Another to appear in The Hague is Bosco Ntanganda, a Rwandan-born Tutsi who in 2009 was a general in President Kabila’s Congolese army, even though the ICC had already indicted him in 2006 on charges of conscripting child soldiers during his previous stints as a rebel commander. Ntanganda, nicknamed “the Terminator”, defected with 600 soldiers from the government’s side in 2012 and formed the M23 group; but it was a dispute with another M23 commander, Sultani Makenga, that led to his appearance in The Hague. Apparently fearing for his life, Ntanganda sought refuge in the US embassy in the Rwandan capital, Kigali, from where he was whisked away to face the court.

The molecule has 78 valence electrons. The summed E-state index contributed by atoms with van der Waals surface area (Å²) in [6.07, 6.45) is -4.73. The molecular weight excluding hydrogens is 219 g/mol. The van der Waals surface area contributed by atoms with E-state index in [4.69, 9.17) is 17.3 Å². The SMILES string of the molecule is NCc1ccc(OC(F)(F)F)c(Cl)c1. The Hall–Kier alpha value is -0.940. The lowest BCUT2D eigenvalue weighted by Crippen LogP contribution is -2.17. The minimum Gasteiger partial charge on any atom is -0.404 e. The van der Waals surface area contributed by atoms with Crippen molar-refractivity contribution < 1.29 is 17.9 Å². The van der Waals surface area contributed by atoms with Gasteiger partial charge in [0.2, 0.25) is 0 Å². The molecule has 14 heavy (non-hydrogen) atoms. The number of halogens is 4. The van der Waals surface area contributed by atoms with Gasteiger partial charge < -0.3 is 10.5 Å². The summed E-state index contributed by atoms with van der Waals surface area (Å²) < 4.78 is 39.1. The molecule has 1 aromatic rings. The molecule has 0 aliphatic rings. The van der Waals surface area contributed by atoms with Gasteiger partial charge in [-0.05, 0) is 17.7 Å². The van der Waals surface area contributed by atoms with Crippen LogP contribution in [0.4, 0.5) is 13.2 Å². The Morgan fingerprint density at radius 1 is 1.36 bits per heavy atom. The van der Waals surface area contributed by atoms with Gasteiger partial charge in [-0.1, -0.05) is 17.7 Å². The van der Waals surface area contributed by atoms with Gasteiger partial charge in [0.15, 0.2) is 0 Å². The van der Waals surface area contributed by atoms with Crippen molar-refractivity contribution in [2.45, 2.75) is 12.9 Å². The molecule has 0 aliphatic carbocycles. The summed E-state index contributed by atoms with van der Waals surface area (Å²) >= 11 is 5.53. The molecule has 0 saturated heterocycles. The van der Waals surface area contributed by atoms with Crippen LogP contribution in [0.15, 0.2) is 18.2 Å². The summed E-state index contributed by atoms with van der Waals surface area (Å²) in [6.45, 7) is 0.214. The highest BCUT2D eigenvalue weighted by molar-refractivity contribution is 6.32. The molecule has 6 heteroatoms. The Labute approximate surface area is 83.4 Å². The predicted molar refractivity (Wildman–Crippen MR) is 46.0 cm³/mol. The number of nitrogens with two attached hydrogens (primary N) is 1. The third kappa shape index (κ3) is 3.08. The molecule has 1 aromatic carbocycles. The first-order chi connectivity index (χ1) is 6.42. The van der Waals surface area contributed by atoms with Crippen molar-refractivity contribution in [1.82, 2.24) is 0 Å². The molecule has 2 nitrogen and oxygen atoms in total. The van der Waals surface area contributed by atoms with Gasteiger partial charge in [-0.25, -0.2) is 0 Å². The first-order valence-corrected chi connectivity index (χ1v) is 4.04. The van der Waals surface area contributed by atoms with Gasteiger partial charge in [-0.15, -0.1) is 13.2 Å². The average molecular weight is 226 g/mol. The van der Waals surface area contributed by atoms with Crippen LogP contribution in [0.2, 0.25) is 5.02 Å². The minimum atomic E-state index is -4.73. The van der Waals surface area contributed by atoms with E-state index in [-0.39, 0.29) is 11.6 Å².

Whatever the occasional success of the ICC or of the UN peacekeepers, the underlying truth is that the DRC is close to being a failed state, prone to constant conflict, especially in the five eastern provinces of Orientale, North Kivu, South Kivu, Maniema and Katanga. Insurgents from neighbouring countries, such as Uganda’s Allied Democratic Forces (ADF), Rwanda’s Forces Démocratiques de Libération du Rwanda (FDLR) and Burundi’s Forces Nationales de Libération (FNL), use the DRC territory as a haven and prey on the local population. At the same time Rwanda aids Congolese Tutsi groups rebelling against Kinshasa and confronting the DRC army. Most depressing of all, perhaps, is the simple fact that so many warlords – Ntanganda was a good example – profit so handsomely from illegal logging, “conflict diamonds” and other aspects of the war economy. As Peace Direct, a non-governmental organisation, has pointed out, peace agreements in the DRC have often been flawed, allowing rebel commanders to join the national army and yet keep their illegal moneymaking networks intact.